Ever since Michael Schumacher attacked the Pirelli rubber in the wake of the Bahrain Grand Prix, tyres have been the hottest of Formula 1 topics. While not exactly a new phenomenon - ever since Pirelli came in at the start of 2011, tyre management has been one of the keys to success - the seven-times world champion's claim that drivers have had to "cruise around like we have a safety car" has become a major talking point.
So, in the context of what we will see in this weekend's Spanish Grand, does Schumacher's position hold water? The premise of his argument is that the tyres are the ultimate limiting factor that dictates pretty much everything.
"The main thing I feel unhappy about is that everyone has to drive well below a driver's, and in particular, the car's limits to maintain the tyres," said Schumacher after the Bahrain GP. "I just question whether the tyres should play such a big importance, or whether they should last a bit longer."
This year's GPs have featured two or three pitstops per car © XPB
So far this season, races have mostly been a choice of either two or three stops. As Pirelli has repeatedly stated over the past two years, this is exactly what the sport asked the Italian company to deliver. But the whys and wherefores of how F1 got into this situation is irrelevant. What really matters is whether, as some claim, it has turned grand prix racing into a lottery.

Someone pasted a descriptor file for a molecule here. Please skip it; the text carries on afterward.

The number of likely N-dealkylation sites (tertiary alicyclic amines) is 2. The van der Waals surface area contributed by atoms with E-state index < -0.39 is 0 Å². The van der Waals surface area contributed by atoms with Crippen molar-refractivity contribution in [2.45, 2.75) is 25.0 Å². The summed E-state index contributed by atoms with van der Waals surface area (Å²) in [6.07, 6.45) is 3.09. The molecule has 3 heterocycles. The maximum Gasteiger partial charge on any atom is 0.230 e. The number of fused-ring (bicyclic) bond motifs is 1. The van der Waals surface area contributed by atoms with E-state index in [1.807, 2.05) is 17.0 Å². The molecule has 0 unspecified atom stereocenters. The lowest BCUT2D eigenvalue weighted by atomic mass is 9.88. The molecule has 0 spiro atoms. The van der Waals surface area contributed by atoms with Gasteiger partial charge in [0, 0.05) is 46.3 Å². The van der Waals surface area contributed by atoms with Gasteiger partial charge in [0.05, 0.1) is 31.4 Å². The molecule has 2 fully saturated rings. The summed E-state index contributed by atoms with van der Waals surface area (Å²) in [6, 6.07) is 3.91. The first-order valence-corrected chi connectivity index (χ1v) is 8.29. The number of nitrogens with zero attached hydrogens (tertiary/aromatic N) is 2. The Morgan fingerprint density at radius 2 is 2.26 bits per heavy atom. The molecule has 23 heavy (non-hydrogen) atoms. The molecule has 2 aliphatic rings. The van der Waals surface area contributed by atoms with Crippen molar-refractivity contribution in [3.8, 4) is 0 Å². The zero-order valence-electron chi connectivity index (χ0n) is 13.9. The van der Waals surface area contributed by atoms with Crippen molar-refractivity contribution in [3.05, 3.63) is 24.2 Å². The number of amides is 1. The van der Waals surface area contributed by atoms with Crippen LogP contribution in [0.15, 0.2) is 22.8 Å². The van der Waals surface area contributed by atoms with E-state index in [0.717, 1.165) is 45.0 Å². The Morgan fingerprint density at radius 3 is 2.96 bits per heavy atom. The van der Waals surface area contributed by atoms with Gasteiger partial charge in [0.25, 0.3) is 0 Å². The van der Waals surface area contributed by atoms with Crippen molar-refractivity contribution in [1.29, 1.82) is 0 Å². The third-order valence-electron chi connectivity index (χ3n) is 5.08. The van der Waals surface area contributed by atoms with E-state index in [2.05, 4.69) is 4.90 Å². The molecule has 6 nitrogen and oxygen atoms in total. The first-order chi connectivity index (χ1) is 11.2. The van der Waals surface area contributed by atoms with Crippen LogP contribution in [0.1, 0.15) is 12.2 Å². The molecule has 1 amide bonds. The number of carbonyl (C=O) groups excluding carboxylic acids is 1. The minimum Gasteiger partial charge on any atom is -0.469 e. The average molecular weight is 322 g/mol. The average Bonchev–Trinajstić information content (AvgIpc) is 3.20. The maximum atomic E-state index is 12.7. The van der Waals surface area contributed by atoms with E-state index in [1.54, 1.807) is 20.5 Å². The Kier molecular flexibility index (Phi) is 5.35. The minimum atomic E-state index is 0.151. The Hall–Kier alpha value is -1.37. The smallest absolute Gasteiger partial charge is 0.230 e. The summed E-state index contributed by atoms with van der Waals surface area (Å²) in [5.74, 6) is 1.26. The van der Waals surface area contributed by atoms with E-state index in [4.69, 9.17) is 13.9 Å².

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Edd Straw is Editor-in-Chief of Autosport, overseeing both print and digital versions of the brand. Edd has worked for Autosport since joining as a junior reporter in 2002. He became Editor in November 2014, having previously worked as National Editor, News Editor and Grand Prix Editor.
Originally from Guernsey in the Channel Islands, he joined Autosport shortly after graduating from university. He went on to cover a wide range of categories from club motorsport to the World Touring Car Championship and Le Mans to Formula 3 before switching to F1 full-time at the 2008 French Grand Prix. He continues to cover a range of international events in his position as Editor-in-Chief.
In his spare time, he was formerly a club racer whose abilities did not match his enthusiasm in a variety of categories.